Raise your hand if you thought Allen Robinson would lead the Big Ten in touchdown receptions a year ago at this time. No hands, right? That’s what we thought. Robinson entered last season with a grand total of three receptions before breaking out to pace the Big Ten with 77 catches, 1,013 yards and 11 TDs. Will there be another Robinson-like breakout this fall in the receiving TD category? Or will it be a familiar name? Tom Dienhart and Brent Yarina offer their picks.
While the Big Ten doesn’t boast a laundry list of all-world wide receivers, it’s not like it is void of talent at the position. Guys such as Allen Robinson, Kenny Bell and Jared Abbrederis steal most of the headlines, but there’s also plenty of other productive guys. Who will lead the Big Ten in receiving yards this season? Tom Dienhart and Brent Yarina offer their picks in this post.
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There used to be a time when the rushing touchdown leaderboard always came down to the elite running backs. These days, the running backs receive stiff competition from dual-threat quarterbacks. More specifically, in the Big Ten, Kain Colter, Taylor Martine and Braxton Miller. Will a signal-caller lead the Big Ten in rushing scores this fall? See Tom Dienhart and Brent Yarina’s picks in this post.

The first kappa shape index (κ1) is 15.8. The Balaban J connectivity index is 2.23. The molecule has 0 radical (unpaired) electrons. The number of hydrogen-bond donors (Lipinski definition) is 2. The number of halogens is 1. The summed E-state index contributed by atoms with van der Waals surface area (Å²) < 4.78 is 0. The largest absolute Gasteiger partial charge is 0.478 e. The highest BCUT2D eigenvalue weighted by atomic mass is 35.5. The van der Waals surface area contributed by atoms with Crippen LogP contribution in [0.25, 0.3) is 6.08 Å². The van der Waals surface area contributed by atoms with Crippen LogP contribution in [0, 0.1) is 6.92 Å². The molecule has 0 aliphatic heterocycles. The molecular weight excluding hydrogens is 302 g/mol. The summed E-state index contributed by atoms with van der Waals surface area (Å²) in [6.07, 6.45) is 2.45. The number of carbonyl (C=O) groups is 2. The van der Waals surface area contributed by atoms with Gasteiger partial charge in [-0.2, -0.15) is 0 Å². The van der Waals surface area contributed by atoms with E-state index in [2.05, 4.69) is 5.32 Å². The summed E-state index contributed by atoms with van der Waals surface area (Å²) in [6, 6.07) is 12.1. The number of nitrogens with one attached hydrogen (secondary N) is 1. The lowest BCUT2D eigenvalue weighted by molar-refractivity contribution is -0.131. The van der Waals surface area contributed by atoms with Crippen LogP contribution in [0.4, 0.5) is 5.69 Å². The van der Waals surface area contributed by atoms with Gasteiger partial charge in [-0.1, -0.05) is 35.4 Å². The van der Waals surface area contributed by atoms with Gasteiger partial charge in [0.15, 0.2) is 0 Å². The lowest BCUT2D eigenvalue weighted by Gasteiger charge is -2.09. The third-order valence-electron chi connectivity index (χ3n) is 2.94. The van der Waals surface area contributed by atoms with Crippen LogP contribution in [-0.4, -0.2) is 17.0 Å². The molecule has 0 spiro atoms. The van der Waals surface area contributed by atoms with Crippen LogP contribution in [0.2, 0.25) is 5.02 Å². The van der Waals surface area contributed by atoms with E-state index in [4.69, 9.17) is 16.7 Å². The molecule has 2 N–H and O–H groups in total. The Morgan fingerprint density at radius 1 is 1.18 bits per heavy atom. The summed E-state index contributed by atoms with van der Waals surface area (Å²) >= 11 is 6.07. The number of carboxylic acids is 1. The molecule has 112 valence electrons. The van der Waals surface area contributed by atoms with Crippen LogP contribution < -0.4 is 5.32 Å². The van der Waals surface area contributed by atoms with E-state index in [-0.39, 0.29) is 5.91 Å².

The Big Ten is known for churning out 1,000-yard running backs. That’s still the case in 2013, with talents such as Ameer Abdullah, Carlos Hyde, Venric Mark and James White, among others, calling the Big Ten home. In recent seasons, however, quarterbacks have joined the mix, too. And that only makes predicting the rushing yards leader even more fun. See our guys’ picks for this season’s rushing yards leader in this post.
If we had told you prior to last season that Matt McGloin, Taylor Martinez, Robert Marve, Braxton Miller and Cam Coffman would finish 1-5 in touchdown passes, you would have thought we were crazy. Point is, at this time of year, it’s difficult to predict a category like this.
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A year ago, few, if any, would have pegged Penn State’s Matt McGloin to lead the Big Ten in passing yards. He did, and did so in dominating fashion, finishing 395 yards ahead of Taylor Martinez despite playing two fewer games. Will another unexpected, under-the-radar guy lead the Big Ten in passing yards in 2013? BTN.com’s Tom Dienhart and Brent Yarina offer their picks in this post.
Good news, Big Ten offensive players: Montee Ball is gone, meaning the conference’s scoring title is wide open. Ball, the 2011 Heisman Trophy finalist and 2012 Doak Walker Award Winner, ruled the category the last two seasons, scoring a combined 368 points. Now that Ball is in the NFL, who will assume the Big Ten scoring title? Tom Dienhart and Brent Yarina offer their picks in this post.